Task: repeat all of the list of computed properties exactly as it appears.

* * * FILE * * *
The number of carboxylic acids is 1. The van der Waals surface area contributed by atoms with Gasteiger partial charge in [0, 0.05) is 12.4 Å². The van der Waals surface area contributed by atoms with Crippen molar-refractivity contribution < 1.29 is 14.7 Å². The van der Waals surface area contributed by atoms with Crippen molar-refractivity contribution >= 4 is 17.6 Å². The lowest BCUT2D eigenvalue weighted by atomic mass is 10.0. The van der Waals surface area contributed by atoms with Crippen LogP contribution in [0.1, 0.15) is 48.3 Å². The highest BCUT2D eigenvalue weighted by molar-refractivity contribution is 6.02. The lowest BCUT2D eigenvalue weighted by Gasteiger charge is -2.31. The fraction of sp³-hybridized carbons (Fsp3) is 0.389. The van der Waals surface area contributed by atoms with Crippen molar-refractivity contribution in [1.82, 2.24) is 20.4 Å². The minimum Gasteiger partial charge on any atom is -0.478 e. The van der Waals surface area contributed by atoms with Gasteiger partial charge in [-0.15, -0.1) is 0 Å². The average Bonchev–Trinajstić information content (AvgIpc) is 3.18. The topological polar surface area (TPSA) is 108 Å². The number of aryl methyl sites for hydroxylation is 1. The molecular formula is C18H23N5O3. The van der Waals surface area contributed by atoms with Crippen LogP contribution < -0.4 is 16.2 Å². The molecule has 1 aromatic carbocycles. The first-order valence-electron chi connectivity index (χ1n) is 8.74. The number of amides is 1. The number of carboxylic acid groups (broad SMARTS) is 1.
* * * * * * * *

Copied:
The number of carboxylic acids is 1. The van der Waals surface area contributed by atoms with Gasteiger partial charge in [0, 0.05) is 12.4 Å². The van der Waals surface area contributed by atoms with Crippen molar-refractivity contribution < 1.29 is 14.7 Å². The van der Waals surface area contributed by atoms with Crippen molar-refractivity contribution >= 4 is 17.6 Å². The lowest BCUT2D eigenvalue weighted by atomic mass is 10.0. The van der Waals surface area contributed by atoms with Crippen LogP contribution in [0.1, 0.15) is 48.3 Å². The highest BCUT2D eigenvalue weighted by molar-refractivity contribution is 6.02. The lowest BCUT2D eigenvalue weighted by Gasteiger charge is -2.31. The fraction of sp³-hybridized carbons (Fsp3) is 0.389. The van der Waals surface area contributed by atoms with Crippen molar-refractivity contribution in [1.82, 2.24) is 20.4 Å². The minimum Gasteiger partial charge on any atom is -0.478 e. The van der Waals surface area contributed by atoms with Gasteiger partial charge in [-0.15, -0.1) is 0 Å². The average Bonchev–Trinajstić information content (AvgIpc) is 3.18. The topological polar surface area (TPSA) is 108 Å². The number of aryl methyl sites for hydroxylation is 1. The molecular formula is C18H23N5O3. The van der Waals surface area contributed by atoms with Crippen LogP contribution < -0.4 is 16.2 Å². The molecule has 1 aromatic carbocycles. The first-order valence-electron chi connectivity index (χ1n) is 8.74. The number of amides is 1. The number of carboxylic acid groups (broad SMARTS) is 1.